Those were the days — the decade of love, disco, equality, environmental awareness. Those of us who came of age in Wheeling in the 1970s remember that era well. One of the teenage rites of passage here in the Friendly City was the Wednesday night Park Dance.
Leisurely, warm afternoons were spent sunning ourselves at the local pools, buttered in baby oil, listening to 1400 WKWK radio where DJs nicknamed the “Good Guys” let us know when to “turn so you don’t burn.”
On Wednesdays, though, the “endless summer” vibe continued into the night. Once the sun went down, we would shower, primp and trade our bikinis for our favorite halter tops, elephant ear bell bottoms and Dr. Scholl’s sandals, then hitch a ride with someone to the White Palace. Until somebody in your circle was old enough to get behind the wheel, you had to con someone’s parents into driving you to and from the park — not always an easy feat for this country girl who lived miles outside of town. But I usually managed to find a ride, as did most of my friends. Just before 7 p.m., wood-paneled station wagons could be seen circling the parking lot, dropping eager teens off for a few hours of minimally supervised fun and freedom.
Once you or one of your BFFs were of driving age, though, the fun really began. The first stop of the evening was Gilmar’s drive-through on Edgington Lane, where anyone old enough to be out of diapers could usually score some beer. Pony bottles of Miller High Life securely in hand, we’d cruise in endless loops around the park, quickly consuming our contraband before an over-zealous park ranger had a chance to spoil our fun. We were free to come and go from the dance itself, so we would disco to Donna Summer for a bit before retiring to the darkness of the golf course for a little canoodling with our high school heartthrob. But we always wanted to be back inside the venue for a slow dance when “Colour My World” played. That was always the final song of the evening, signaling the end to another Wednesday night of teenage summer shenanigans.
Park Dances were one of the best means of meeting kids from schools other than our own. They broadened our horizons just a little and gave us a glimpse into the world outside our individual, self-absorbed teenage comfort zones. Those dances in the summer, plus the skating rink in the winter, were the only “social network” we knew back in the day of the Carter Administration. I’m sure Mark Zuckerberg would be shocked to know it served us just as well or better than Facebook does today.
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If you, too, share similar fond memories of bygone Park Dances, you are invited to relive the disco era by attending the Wheeling Park Teen Dance Revisited — ’70s, ’80s and ’90s Reunion on Friday, July 6.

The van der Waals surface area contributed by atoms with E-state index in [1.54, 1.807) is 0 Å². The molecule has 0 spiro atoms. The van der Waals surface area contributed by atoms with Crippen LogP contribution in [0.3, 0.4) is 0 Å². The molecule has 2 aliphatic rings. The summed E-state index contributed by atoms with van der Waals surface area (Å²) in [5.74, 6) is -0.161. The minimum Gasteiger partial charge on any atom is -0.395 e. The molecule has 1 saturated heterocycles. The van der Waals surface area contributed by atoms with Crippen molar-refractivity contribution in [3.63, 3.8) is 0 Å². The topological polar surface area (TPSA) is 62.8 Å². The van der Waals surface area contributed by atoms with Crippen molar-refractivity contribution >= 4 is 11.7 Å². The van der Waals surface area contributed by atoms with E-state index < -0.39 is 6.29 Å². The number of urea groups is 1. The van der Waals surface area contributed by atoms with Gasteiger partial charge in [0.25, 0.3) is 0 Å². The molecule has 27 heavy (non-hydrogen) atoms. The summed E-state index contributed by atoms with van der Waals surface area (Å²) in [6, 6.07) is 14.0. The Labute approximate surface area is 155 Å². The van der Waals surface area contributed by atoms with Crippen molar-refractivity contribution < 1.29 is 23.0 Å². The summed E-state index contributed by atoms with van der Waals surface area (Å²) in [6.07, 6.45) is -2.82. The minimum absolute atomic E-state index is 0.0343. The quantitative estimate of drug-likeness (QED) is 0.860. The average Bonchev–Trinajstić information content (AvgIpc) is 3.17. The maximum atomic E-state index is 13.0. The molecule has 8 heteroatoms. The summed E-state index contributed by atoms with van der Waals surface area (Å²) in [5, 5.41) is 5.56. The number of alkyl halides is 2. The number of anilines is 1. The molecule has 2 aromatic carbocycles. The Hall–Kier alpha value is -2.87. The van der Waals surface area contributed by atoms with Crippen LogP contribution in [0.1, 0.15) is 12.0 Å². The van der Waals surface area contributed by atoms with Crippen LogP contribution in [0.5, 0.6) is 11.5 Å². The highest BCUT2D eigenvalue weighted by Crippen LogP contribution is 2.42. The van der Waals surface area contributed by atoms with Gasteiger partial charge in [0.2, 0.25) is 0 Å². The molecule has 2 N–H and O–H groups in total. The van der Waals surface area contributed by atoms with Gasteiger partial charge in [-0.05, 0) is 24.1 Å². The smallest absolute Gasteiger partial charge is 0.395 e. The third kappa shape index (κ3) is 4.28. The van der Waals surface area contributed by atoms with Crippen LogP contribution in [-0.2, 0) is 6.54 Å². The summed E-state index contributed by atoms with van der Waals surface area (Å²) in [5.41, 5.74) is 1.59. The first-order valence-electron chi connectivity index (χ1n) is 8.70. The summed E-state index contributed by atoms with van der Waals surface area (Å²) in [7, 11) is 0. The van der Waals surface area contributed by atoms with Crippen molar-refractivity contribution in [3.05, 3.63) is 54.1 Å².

Maybe I’ll see you there. And though the steady march of time has made halter tops an unwise fashion choice for this menopausal flower child, I do still fit into my Dr. Scholl’s from 1978! I’ll meet you in the parking lot — do they still make pony bottles?
Teen Dance Revisited is set for 7-11 p.m. Friday, July 6, at Wheeling Park’s Memorial Ice Rink. Guests will take a step back in time and revisit the beloved Teen Dances of the 1970s, 1980s and 1990s. Johnny O from Kool 105.5 will be spinning hits from the decades. Guests must be 21+ to attend. The cost is $15 per person, and tickets are available at the Wheeling Park White Palace main office. For information, call 304-243-4185. Proceeds from the event will benefit the Oglebay Foundation’s Access to the Parks project. This project allows local underprivileged children to enjoy their favorite recreational activities at Oglebay and Wheeling Park.
• A lifelong Wheeling resident, Ellen Brafford McCroskey is a proud graduate of Wheeling Park High School and the former Wheeling Jesuit College. By day, she works for an international law firm; by night, (and often on her lunch breaks and weekends) she enjoys moonlighting as a part-time writer. Please note that the views expressed in her writing are solely her own and do not necessarily reflect those of anyone else, including her full-time employer. Through her writing, Ellen aims to enlighten others on causes close to her heart, particularly addiction, recovery and equal rights. She and her husband Doug reside in Warwood with their clowder of rescued cats, each of whom is a direct consequence of his job as the Ohio County Dog Warden. Their family includes four adult children, their spouses and several grandkids.